Should Your Parent Move in with You?

Last year-Mom and Dad snoozing

Last year-Mom and Dad snoozing

Not long ago a woman came up to me after I spoke at a caregiving event and told me it made her feel guilty to listen to me talk about my eight years caring for my parents in my home.

“I can’t take care of my dad in my home like you did,” she said.

“Not everyone can,” I responded. “And not everyone should. For a lot of reasons.”

So how do you assess whether or not a loved one should move into your house, rather than into a care facility or remaining in their own home with assistance or one of a variety of other possibilities? I strongly encourage people to sit down and assess their family make-up, their support system, their finances, their emotional make-up, and other important elements:

Physical space:  Is your home large enough to provide privacy for all family members if your parent moves in? Would family members have to share bedrooms or bathrooms, and would medical concerns complicate those matters? Are family members resentful or reluctant about giving up what was previously “personal space”?

Relationships:  Do family members living at home get along with the family member moving in? Is the family member moving in anxious or irritable? Depressed? Easily frustrated? In need of a peaceful environment? Are your children abe to welcome an elderly grandparent in spite of the lifestyle limitations it may cause? Are you? Is your spouse? Do you foresee boundary issues or still feel like a child in the presence of your parent? Have you resolved past conflict with your parent?

Adaptability:  Will family members willingly make adjustments? Will your loved one willingly make adjustments? Is your parent comfortable in social environments, and is your home a social place? Does your loved one need help bathing, dressing, with meals, etc.? Are your lifestyle and values compatible with your loved one’s?

Medical and Health Concerns:  Does your loved one have a form of dementia that will impact family dynamics? Will your parent be safe in your home (locks, stove and oven, falls, etc.)? Does your house have grab-bars by the toilet, shower, or bathtub? Does your loved one still drive? If not, how will you manage appointments and/or their social schedule? Has your loved one been diagnosed with a disease that impact daily living, and is the disease degenerative? Is your loved one capable of indepndent hygiene and feeding themself? Do you feel competent managing their medical care and medications? Will that responsibility be shared among family members?

Employment Concerns:  Will  your family members be able to maintain their work schedules and still take care of your loved one’s physical, emotional, and social needs? Does your workplace have a flextime policy? Can you work at home?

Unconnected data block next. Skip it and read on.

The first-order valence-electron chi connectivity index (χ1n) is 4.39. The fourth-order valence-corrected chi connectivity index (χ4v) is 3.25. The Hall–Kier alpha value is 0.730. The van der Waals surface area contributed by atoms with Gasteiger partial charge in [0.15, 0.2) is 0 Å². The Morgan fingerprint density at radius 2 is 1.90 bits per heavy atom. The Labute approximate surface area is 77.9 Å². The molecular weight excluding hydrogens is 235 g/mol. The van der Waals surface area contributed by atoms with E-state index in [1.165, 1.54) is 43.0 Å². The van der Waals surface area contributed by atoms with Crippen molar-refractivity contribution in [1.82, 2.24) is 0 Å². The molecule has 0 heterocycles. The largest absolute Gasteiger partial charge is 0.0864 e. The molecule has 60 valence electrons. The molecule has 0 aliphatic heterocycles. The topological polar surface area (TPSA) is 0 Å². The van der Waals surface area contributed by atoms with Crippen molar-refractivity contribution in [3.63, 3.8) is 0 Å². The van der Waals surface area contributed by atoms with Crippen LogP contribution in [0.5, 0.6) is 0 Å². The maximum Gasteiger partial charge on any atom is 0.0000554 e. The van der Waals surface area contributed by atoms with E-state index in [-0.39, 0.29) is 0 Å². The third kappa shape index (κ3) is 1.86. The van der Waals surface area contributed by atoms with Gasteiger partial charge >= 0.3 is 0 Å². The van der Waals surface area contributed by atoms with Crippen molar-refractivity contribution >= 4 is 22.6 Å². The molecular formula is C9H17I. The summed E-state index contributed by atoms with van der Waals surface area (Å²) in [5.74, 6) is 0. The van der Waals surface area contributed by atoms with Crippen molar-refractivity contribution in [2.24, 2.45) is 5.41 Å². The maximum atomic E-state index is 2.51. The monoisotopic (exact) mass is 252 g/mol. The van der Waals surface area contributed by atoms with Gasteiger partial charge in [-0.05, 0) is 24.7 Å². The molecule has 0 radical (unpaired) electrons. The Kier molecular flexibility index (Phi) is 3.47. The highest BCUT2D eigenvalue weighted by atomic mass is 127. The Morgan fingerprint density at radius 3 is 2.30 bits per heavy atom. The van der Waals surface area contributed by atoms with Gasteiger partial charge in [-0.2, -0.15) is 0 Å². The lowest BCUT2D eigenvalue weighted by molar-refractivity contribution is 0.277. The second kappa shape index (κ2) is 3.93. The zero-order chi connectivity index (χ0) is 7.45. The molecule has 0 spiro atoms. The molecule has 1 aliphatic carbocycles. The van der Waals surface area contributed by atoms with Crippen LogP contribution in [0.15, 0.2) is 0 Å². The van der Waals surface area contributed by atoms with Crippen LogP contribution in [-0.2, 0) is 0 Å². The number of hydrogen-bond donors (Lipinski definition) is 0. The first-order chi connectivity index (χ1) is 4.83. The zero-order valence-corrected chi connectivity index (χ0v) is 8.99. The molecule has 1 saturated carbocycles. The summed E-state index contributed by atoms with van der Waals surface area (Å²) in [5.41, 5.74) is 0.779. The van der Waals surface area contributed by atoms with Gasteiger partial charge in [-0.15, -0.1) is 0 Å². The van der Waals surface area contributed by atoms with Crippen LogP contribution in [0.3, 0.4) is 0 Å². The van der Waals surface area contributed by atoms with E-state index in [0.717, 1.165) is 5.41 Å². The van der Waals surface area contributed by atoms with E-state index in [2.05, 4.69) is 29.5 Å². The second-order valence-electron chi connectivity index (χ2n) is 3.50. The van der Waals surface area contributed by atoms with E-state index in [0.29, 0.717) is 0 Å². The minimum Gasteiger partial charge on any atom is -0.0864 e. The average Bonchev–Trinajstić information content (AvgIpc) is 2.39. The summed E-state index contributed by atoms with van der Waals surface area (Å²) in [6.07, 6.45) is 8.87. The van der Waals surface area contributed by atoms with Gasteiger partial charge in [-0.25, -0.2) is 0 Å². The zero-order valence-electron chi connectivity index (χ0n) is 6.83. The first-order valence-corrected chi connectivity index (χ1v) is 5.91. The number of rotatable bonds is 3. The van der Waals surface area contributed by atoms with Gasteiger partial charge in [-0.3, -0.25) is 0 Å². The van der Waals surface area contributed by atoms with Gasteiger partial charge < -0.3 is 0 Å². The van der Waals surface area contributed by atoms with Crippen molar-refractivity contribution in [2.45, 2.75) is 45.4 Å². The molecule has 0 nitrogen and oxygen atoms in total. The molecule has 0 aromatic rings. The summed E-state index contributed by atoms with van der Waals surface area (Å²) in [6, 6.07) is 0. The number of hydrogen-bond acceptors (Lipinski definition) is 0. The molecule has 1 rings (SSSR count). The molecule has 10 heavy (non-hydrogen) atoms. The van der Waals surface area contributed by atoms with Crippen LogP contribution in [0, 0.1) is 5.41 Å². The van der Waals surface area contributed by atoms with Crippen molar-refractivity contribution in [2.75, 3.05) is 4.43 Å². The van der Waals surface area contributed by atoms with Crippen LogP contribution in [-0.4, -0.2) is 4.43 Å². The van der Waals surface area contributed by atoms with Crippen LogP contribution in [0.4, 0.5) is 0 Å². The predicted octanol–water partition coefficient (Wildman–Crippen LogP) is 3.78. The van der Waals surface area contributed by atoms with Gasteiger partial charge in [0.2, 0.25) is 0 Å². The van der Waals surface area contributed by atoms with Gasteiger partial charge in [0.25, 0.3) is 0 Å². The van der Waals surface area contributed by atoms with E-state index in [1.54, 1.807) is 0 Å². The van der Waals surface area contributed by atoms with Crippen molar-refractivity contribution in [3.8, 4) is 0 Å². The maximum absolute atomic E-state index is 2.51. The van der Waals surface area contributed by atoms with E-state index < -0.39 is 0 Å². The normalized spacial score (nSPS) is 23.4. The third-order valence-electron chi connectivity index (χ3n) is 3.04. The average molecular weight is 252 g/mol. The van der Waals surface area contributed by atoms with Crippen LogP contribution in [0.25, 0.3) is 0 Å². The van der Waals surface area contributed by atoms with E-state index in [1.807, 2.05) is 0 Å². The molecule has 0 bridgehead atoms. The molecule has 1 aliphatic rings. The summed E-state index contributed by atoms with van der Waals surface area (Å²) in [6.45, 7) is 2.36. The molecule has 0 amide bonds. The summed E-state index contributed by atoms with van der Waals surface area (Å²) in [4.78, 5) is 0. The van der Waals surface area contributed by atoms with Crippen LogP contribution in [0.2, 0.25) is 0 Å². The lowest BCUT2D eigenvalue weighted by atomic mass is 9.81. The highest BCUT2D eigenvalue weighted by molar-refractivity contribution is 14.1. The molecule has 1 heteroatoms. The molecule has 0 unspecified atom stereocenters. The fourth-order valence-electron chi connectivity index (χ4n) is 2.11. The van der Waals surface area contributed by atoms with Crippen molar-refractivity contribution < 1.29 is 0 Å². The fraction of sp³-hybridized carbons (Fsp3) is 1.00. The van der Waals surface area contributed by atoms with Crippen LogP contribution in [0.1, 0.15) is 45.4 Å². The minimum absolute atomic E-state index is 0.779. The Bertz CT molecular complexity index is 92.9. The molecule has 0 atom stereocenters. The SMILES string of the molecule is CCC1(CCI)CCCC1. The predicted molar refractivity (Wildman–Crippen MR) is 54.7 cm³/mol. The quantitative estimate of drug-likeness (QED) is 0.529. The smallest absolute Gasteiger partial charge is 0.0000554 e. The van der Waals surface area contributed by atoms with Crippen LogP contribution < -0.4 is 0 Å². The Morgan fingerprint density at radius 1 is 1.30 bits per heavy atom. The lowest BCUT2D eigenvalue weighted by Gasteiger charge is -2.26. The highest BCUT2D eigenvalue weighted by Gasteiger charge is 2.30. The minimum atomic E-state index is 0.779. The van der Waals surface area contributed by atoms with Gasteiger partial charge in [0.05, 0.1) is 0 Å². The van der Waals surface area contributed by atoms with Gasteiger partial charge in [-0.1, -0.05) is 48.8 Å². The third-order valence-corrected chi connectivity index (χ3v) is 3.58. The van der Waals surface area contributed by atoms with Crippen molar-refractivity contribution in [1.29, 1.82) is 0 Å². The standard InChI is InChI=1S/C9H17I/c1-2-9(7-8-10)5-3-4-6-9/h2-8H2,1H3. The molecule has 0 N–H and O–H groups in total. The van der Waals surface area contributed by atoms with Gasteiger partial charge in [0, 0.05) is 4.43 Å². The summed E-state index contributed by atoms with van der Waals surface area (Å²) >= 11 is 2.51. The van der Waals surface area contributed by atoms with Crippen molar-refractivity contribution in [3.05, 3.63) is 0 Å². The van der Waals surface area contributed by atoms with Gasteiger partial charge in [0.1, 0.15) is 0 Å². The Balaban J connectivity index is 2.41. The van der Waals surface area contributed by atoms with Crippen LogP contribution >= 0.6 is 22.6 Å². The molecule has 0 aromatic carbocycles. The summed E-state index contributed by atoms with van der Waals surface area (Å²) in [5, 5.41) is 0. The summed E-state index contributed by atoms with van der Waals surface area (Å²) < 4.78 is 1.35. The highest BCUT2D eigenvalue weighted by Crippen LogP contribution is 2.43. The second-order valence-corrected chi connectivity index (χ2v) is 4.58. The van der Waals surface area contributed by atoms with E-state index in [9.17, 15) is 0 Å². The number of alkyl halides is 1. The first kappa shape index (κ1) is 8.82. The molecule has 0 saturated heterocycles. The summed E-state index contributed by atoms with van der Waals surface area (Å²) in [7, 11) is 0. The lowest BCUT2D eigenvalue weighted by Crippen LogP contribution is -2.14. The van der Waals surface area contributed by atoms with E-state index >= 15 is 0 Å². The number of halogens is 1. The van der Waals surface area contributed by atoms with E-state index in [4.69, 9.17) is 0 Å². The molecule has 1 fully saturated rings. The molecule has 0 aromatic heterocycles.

Your Health Concerns: Are primary caregivers health and able to provide necessary care now and in the foreseeable future? Do you or other family members have special health concerns? What is your plan for maintaining physical, emotional, and spiritual balance while caregiving? What are your support and respite resources?

Finances:  Does your parent make sound financial decisions on their own? What is the plan for transioning decision-making as their health deteriorates? Is your parent capable of paying for their own needs and contributing to household expenses?

Resources:  What family members are available to assist you, both locally and more distant? What kind of assistance are they willing to contribute? What kinds of services are available in your area to assist you in putting together a comprehensive plan (Day care? Respite? Meals on Wheels? Hospice? Paid in-home assistance?)?

The list above is just a starting point for discussion. Ultimately, every family or individual must make decisions most appropriate for their situation. But caregiving is never defined by geography. During the months my parents were in assisted living, my brother and I and our spouses were still caregivers, making certain my parents were receiving the best possible care we could provide. At that moment in time, the best possible care could not be in our homes.

The most important thing is to love our families with all our heart, soul, and mind. And we are never promised that walking out that love will always be easy.

2 thoughts on “Should Your Parent Move in with You?

  1. thank you for putting forward many of the issues that need to be considered in making such a decision.
    the underlying principle of scripture is to honor our fathers and mothers and that can look very differently depending on the circumstances that are entirely personal.
    thank you for bringing many of those circumstances to the surface.
    i loved the photo of your sleepy parents!!!!
    where is the picture of you and dan dozing????

    • I’ll have to get a picture of Dan and me doing some napping. We’ve certainly done plenty of it. And yes, while the issues in caregiving can seem straightforward, walking them out on a daily basis can be so very challenging.

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